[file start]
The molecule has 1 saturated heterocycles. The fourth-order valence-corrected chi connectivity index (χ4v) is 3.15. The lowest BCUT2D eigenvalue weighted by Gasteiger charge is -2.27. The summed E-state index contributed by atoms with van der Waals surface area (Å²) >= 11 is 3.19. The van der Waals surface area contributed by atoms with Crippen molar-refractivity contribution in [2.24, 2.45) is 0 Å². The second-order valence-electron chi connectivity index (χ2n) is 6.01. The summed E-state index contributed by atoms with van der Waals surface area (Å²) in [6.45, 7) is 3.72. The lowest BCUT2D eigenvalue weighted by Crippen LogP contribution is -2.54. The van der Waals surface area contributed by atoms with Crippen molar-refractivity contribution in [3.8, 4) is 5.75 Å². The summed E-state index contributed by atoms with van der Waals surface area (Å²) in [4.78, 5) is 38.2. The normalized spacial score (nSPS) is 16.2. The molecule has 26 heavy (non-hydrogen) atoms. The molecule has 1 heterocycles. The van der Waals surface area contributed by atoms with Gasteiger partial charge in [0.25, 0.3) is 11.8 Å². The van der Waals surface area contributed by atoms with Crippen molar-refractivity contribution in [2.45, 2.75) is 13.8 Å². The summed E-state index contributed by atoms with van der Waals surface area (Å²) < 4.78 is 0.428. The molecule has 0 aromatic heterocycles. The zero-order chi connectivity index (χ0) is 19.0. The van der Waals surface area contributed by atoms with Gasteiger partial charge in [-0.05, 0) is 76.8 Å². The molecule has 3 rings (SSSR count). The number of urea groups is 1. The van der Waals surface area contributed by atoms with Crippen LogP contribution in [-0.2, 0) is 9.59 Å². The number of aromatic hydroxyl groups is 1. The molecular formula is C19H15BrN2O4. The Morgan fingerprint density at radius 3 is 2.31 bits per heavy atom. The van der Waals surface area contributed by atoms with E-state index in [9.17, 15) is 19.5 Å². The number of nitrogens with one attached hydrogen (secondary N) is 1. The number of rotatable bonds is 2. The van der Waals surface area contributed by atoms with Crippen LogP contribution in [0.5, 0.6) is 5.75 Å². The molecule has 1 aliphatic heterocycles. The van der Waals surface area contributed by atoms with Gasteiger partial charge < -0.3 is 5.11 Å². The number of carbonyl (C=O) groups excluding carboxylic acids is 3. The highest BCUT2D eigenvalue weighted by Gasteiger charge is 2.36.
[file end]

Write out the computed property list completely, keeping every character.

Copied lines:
The molecule has 1 saturated heterocycles. The fourth-order valence-corrected chi connectivity index (χ4v) is 3.15. The lowest BCUT2D eigenvalue weighted by Gasteiger charge is -2.27. The summed E-state index contributed by atoms with van der Waals surface area (Å²) >= 11 is 3.19. The van der Waals surface area contributed by atoms with Crippen molar-refractivity contribution in [2.24, 2.45) is 0 Å². The second-order valence-electron chi connectivity index (χ2n) is 6.01. The summed E-state index contributed by atoms with van der Waals surface area (Å²) in [6.45, 7) is 3.72. The lowest BCUT2D eigenvalue weighted by Crippen LogP contribution is -2.54. The van der Waals surface area contributed by atoms with Crippen molar-refractivity contribution in [3.8, 4) is 5.75 Å². The summed E-state index contributed by atoms with van der Waals surface area (Å²) in [4.78, 5) is 38.2. The normalized spacial score (nSPS) is 16.2. The molecule has 26 heavy (non-hydrogen) atoms. The molecule has 1 heterocycles. The van der Waals surface area contributed by atoms with Gasteiger partial charge in [0.25, 0.3) is 11.8 Å². The van der Waals surface area contributed by atoms with Crippen molar-refractivity contribution in [2.45, 2.75) is 13.8 Å². The summed E-state index contributed by atoms with van der Waals surface area (Å²) < 4.78 is 0.428. The molecule has 0 aromatic heterocycles. The zero-order chi connectivity index (χ0) is 19.0. The van der Waals surface area contributed by atoms with Gasteiger partial charge in [-0.05, 0) is 76.8 Å². The molecule has 3 rings (SSSR count). The number of urea groups is 1. The van der Waals surface area contributed by atoms with Crippen LogP contribution in [-0.2, 0) is 9.59 Å². The number of aromatic hydroxyl groups is 1. The molecular formula is C19H15BrN2O4. The Morgan fingerprint density at radius 3 is 2.31 bits per heavy atom. The van der Waals surface area contributed by atoms with E-state index in [9.17, 15) is 19.5 Å². The number of nitrogens with one attached hydrogen (secondary N) is 1. The number of rotatable bonds is 2. The van der Waals surface area contributed by atoms with Crippen LogP contribution in [0.5, 0.6) is 5.75 Å². The molecule has 1 aliphatic heterocycles. The van der Waals surface area contributed by atoms with Gasteiger partial charge < -0.3 is 5.11 Å². The number of carbonyl (C=O) groups excluding carboxylic acids is 3. The highest BCUT2D eigenvalue weighted by Gasteiger charge is 2.36.